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Government & Politics

House of Delegates Gives Final Approval to Court-Ordered Redraw of Congressional Map

House Majority Leader Eric G. Luedtke (D-Montgomery) defends a redrawn congressional district plan on the House floor on Wednesday. Photo by Danielle E. Gaines.

The Maryland House of Delegates gave final approval to a redrawn congressional map Wednesday afternoon, capping off the new plan’s speedy run through the General Assembly after a judge tossed out the state’s previous districts less than a week ago.

The 94-41 vote in the House came less than 48 hours after the new map was unveiled Monday evening in the Maryland Senate. Legislative leaders fast-tracked the bill’s move through the state Senate and House of Delegates to comply with a judge’s order to finalize a new congressional plan by Wednesday.

Just after the House vote, the Office of the Attorney General announced that it had filed a notice to appeal the decision by Senior Judge Lynne A. Battaglia, who threw out the legislature’s original redistricting plan following a four-day trial in the Anne Arundel County Circuit Court earlier this month. The enactment of redrawn map passed Wednesday is contingent on the outcome of the appeal.

The court-ordered redistricting plan is expected to be presented to Gov. Lawrence J. Hogan Jr. (R) on Thursday.

The governor has made it known that he wants the General Assembly to pass a map enacted by the Maryland Citizens Redistricting Commission he convened. Whether Hogan would veto the new map, which more closely respects county lines and creates a 6th District that would be more competitive for Republicans, was unclear Wednesday evening. A spokesperson for Hogan did not return a request for comment Wednesday.

Features in the redrawn map include a 1st District that no longer crosses the Chesapeake Bay Bridge and instead becomes solidly Republican; a 5th District that no longer includes College Park; a 2nd District that extends from northern parts of Baltimore to Carroll County; an absence of the 3rd District’s former snake-like shape and a closer adherence to county boundaries as a whole.

But Republicans still say the map is a gerrymander, pointing to the 6th District still including areas in central Montgomery County like Gaithersburg and lumping in a small part of southern Carroll County with Howard and parts of Anne Arundel counties in the 3rd District.

During debate, Republican delegates opposed the map and attempted to resurrect the redistricting plan put forward by Hogan’s Maryland Citizens Redistricting Commission, just as they had during the December special session. That panel, which included three Republicans, three Democrats and three unaffiliated voters, produced a map that largely adheres to county boundaries and would likely result in a 6-2 partisan breakdown. Their proposal received high marks from the Princeton Gerrymandering Project for compactness and partisan fairness.

Del. Neil C. Parrott (R-Washington), who is a Republican 6th Congressional District candidate and brought one of the challenges to the state’s December congressional map, introduced the unsuccessful amendment to resurrect the Maryland Citizens Redistricting Commission plan Wednesday.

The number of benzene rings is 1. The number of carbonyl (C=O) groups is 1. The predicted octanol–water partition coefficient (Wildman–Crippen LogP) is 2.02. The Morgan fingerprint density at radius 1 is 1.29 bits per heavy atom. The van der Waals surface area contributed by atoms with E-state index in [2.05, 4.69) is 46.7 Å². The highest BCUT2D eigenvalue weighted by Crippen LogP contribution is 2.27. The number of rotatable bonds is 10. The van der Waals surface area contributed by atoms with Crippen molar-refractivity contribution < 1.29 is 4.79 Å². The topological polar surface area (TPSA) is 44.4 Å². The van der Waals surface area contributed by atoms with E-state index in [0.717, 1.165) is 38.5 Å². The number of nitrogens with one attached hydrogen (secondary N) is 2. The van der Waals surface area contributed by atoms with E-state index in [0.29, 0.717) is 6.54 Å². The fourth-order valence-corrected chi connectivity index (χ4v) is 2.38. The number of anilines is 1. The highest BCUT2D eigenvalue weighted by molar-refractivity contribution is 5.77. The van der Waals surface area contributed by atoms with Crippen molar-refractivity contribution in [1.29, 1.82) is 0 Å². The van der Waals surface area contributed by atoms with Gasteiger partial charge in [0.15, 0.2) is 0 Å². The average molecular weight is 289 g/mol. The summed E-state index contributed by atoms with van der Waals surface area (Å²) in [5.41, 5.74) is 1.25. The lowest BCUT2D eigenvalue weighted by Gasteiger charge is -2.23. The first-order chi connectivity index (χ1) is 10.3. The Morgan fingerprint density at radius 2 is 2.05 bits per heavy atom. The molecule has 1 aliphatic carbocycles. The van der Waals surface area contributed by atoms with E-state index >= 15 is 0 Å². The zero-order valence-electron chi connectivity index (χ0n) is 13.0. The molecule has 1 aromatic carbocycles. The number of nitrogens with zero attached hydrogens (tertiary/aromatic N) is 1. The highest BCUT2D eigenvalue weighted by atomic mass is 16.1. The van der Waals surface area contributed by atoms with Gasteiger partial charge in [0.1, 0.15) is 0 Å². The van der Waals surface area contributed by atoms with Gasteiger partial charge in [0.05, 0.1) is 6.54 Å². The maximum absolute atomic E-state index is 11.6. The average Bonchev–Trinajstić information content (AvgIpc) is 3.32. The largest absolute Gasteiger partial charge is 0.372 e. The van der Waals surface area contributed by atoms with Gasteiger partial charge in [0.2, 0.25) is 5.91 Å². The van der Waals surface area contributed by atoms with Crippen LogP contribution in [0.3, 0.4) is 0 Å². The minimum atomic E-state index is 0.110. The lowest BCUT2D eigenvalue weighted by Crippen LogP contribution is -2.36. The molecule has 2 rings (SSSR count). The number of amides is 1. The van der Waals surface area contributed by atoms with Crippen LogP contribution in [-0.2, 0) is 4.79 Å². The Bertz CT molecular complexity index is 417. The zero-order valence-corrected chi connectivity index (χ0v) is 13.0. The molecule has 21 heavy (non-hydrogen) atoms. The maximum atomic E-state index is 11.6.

The Maryland Citizens Redistricting Commission’s map would’ve included Carroll County and much less of Montgomery County in the 6th District, a configuration that would’ve made the district more favorable to Republicans. Parrott is currently running against Rep. David Trone (D).

House Majority Leader Eric G. Luedtke (D) criticized the panel, noting it was appointed by Hogan, and that the General Assembly had previously voted down the proposal. Parrott’s amendment failed in a 42-92 vote.

Key to the redrawn map will be compliance with Article III, Section 4 of the Maryland Constitution, which stipulates that legislative districts be compact and respect natural and political boundaries. Although that provision has historically been interpreted to apply only to state legislative districts, Battaglia concluded that the provision should also apply to congressional districts.

Battaglia, a former Court of Appeals Judge, also called the December map an “extreme partisan gerrymander” that violated parts of the Maryland Declaration of Rights dealing with free speech, equal protection and “free and frequent” elections.

Parrott and other Republicans argue that the new map doesn’t do enough to comport with Article III, Section 4, pointing to the way the 2nd District dips into norther Baltimore and the way the 7th District stretches west into some areas of Baltimore County.

Del. Mark N. Fisher (R-Calvert) pressed House Majority Leader Eric G. Luedtke (D-Montgomery) on the speedy map-making process after Battaglia’s ruling and why Republicans weren’t part of the drawing; Luedtke said Department of Legislative Services staff drew up the map in consultation with the Attorney General’s office over the weekend. Fisher described the map as “prettier” but said it is still a gerrymander.

Luedtke said the map is “significantly more compact” than the previous proposal, and emphasized that standards for compactness and minimizing county splits weren’t previously applied to congressional districts. He said that the average perimeter of new districts is more than 100 miles shorter than the average perimeter of districts in the previous map.

House Minority Leader Jason C. Buckel (R-Allegany), an attorney himself, said he wasn’t bothered by the speedy process after the court’s order — and likewise said he felt the map looked better at a glance. But he underscored Battaglia’s finding that the December plan suppressed Republican votes and violated portions of the Maryland Declaration of Rights.

“What we did was the product of partisan gerrymandering and I believe unfortunately what we continue to do in this bill will meet the same result,” Buckel said.